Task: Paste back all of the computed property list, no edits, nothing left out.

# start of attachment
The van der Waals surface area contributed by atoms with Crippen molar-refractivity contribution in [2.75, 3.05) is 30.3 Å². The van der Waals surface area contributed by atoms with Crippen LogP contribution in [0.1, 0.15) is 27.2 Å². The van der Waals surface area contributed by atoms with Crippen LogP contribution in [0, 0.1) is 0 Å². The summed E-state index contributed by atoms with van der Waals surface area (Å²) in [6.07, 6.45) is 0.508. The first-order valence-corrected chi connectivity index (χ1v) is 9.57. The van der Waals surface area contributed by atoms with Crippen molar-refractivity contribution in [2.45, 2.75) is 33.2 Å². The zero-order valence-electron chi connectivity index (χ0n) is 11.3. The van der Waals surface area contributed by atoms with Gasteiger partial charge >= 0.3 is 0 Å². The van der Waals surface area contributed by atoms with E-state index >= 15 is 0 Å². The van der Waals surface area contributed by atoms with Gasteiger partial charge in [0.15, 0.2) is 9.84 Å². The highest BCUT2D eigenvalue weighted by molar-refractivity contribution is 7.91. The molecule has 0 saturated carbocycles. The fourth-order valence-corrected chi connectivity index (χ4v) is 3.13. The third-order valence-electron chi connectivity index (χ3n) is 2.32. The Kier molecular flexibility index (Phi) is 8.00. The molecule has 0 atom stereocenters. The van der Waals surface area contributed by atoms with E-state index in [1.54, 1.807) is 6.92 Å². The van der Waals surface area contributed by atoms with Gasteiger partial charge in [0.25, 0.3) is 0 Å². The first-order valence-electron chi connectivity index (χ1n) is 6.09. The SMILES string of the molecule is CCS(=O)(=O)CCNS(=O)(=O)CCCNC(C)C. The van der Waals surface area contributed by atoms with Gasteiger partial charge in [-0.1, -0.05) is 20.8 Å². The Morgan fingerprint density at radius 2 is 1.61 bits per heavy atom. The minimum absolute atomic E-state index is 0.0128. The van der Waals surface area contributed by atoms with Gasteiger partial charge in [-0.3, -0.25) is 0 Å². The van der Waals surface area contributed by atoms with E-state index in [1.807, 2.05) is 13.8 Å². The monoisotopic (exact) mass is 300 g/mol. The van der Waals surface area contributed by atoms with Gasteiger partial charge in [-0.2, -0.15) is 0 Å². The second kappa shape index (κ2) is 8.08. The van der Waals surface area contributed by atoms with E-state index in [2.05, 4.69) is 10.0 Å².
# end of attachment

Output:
The van der Waals surface area contributed by atoms with Crippen molar-refractivity contribution in [2.75, 3.05) is 30.3 Å². The van der Waals surface area contributed by atoms with Crippen LogP contribution in [0.1, 0.15) is 27.2 Å². The van der Waals surface area contributed by atoms with Crippen LogP contribution in [0, 0.1) is 0 Å². The summed E-state index contributed by atoms with van der Waals surface area (Å²) in [6.07, 6.45) is 0.508. The first-order valence-corrected chi connectivity index (χ1v) is 9.57. The van der Waals surface area contributed by atoms with Crippen molar-refractivity contribution in [2.45, 2.75) is 33.2 Å². The zero-order valence-electron chi connectivity index (χ0n) is 11.3. The van der Waals surface area contributed by atoms with Gasteiger partial charge >= 0.3 is 0 Å². The van der Waals surface area contributed by atoms with E-state index >= 15 is 0 Å². The van der Waals surface area contributed by atoms with Gasteiger partial charge in [0.15, 0.2) is 9.84 Å². The highest BCUT2D eigenvalue weighted by molar-refractivity contribution is 7.91. The molecule has 0 saturated carbocycles. The fourth-order valence-corrected chi connectivity index (χ4v) is 3.13. The third-order valence-electron chi connectivity index (χ3n) is 2.32. The Kier molecular flexibility index (Phi) is 8.00. The molecule has 0 atom stereocenters. The van der Waals surface area contributed by atoms with E-state index in [1.54, 1.807) is 6.92 Å². The van der Waals surface area contributed by atoms with Gasteiger partial charge in [0.25, 0.3) is 0 Å². The first-order valence-electron chi connectivity index (χ1n) is 6.09. The SMILES string of the molecule is CCS(=O)(=O)CCNS(=O)(=O)CCCNC(C)C. The van der Waals surface area contributed by atoms with Gasteiger partial charge in [-0.1, -0.05) is 20.8 Å². The Morgan fingerprint density at radius 2 is 1.61 bits per heavy atom. The minimum absolute atomic E-state index is 0.0128. The van der Waals surface area contributed by atoms with Gasteiger partial charge in [-0.3, -0.25) is 0 Å². The van der Waals surface area contributed by atoms with E-state index in [1.807, 2.05) is 13.8 Å². The monoisotopic (exact) mass is 300 g/mol. The van der Waals surface area contributed by atoms with Gasteiger partial charge in [-0.2, -0.15) is 0 Å². The second kappa shape index (κ2) is 8.08. The van der Waals surface area contributed by atoms with E-state index in [2.05, 4.69) is 10.0 Å².